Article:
A reasonable price to be paid for a service

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The defendant paid only a portion of the invoice, promising to pay the remainder in good time, and took the vehicle.

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Section 51 of the Consumer Rights Act 2015 provides that where a contract does not expressly fix a price or other consideration and does not say how it is to be fixed, the contract is to be treated as including a term that the consumer must pay a reasonable price for the service.

The court recently intervened in such circumstances. 

The claimant, our member, and a qualified mechanic of over 30 years was seeking recovery under an invoice for repair work carried out to the defendant’s vehicle by way of a replacement reconditioned engine and associated work. 

The customer’s engine was in a non-repairable state due to overheating. The customer had failed to have his car serviced for over 18 months and 28,000 miles.

It was agreed our member would install a reconditioned engine. The defendant paid only a portion of the invoice, promising to pay the remainder in good time, and took the vehicle.  He subsequently failed to pay, and our member instigated proceedings in the county court. 

Upon issue of the claim, the defendant said that the work was defective and sought to counterclaim.

The district judge considered the issue of the agreement first. There was no written record of what was agreed about the price or quotation. The parties’ recollections of the discussions varied. However, the judge concluded that a complete quote of between £1500-£2000 was given for the engine and considered it unrealistic that the job could have been undertaken for a lower sum.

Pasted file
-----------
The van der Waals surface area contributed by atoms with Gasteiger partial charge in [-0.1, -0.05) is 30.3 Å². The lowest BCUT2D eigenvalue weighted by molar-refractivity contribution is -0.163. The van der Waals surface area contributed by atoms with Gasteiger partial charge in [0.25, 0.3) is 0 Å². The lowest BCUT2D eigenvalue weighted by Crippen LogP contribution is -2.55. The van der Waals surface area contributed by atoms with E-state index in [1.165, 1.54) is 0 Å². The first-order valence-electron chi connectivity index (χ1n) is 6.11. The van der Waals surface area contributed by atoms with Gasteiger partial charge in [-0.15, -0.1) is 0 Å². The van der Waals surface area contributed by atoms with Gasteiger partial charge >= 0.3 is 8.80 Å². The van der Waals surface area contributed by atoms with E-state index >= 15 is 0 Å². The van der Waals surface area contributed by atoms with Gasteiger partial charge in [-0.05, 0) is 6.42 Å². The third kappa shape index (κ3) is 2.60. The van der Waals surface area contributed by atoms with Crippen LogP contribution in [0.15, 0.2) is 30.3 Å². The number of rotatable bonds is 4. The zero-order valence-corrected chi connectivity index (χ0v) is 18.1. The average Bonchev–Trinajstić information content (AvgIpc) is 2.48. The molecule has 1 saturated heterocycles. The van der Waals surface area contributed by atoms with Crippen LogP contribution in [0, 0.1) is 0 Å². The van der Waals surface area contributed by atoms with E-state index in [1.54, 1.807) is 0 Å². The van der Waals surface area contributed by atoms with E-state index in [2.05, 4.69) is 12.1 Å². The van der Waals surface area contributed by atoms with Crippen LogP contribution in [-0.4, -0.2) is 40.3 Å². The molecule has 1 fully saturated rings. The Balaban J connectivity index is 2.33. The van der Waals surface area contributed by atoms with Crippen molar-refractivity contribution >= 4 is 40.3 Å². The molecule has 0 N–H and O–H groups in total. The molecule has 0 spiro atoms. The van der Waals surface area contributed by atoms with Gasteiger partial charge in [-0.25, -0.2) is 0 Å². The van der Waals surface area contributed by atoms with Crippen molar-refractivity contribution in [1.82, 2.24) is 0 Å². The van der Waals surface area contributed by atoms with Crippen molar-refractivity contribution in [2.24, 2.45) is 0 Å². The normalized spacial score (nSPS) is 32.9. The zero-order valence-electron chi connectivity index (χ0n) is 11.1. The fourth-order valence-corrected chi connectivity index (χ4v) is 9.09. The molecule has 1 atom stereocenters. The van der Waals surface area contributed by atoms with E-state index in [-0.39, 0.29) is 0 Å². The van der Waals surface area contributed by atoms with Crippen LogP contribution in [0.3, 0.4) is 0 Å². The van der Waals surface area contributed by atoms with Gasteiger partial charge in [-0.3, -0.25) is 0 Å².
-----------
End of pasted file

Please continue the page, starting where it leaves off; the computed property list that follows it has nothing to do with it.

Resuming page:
The parties had exchanged text messages and there was no message expressing surprise or disagreement on receipt of the invoice, just a discussion about payment terms, upon which the claimant was unusually generous. The absence of a message saying: “hold on, we agreed X price” was inexplicable if there was an agreement of a lower price as the defendant alleged. 

The judge found that in the circumstances, he could not find there was any explicit binding quote and as there was a dispute over the amount, it was for the court to assess what a reasonable figure was for the work undertaken.

The judge had some concerns about the invoice which the claimant could not account for and stated that the practice of adding an uplift to purchased parts is morally questionable.  This involves actively representing on the invoice that an item has been charged at cost when it is not. If this is done the judge found, a trader crosses the line into actively misleading the customer. The judge deducted £200 from the bill accordingly.

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The judge, however, found that the total of the invoice of £3500 was not unreasonable nor excessive and made a judgement for our member in the sum claimed and ordered the defendant to pay our member’s costs. 

Polly DaviesLegal AdvisorRead More by this author

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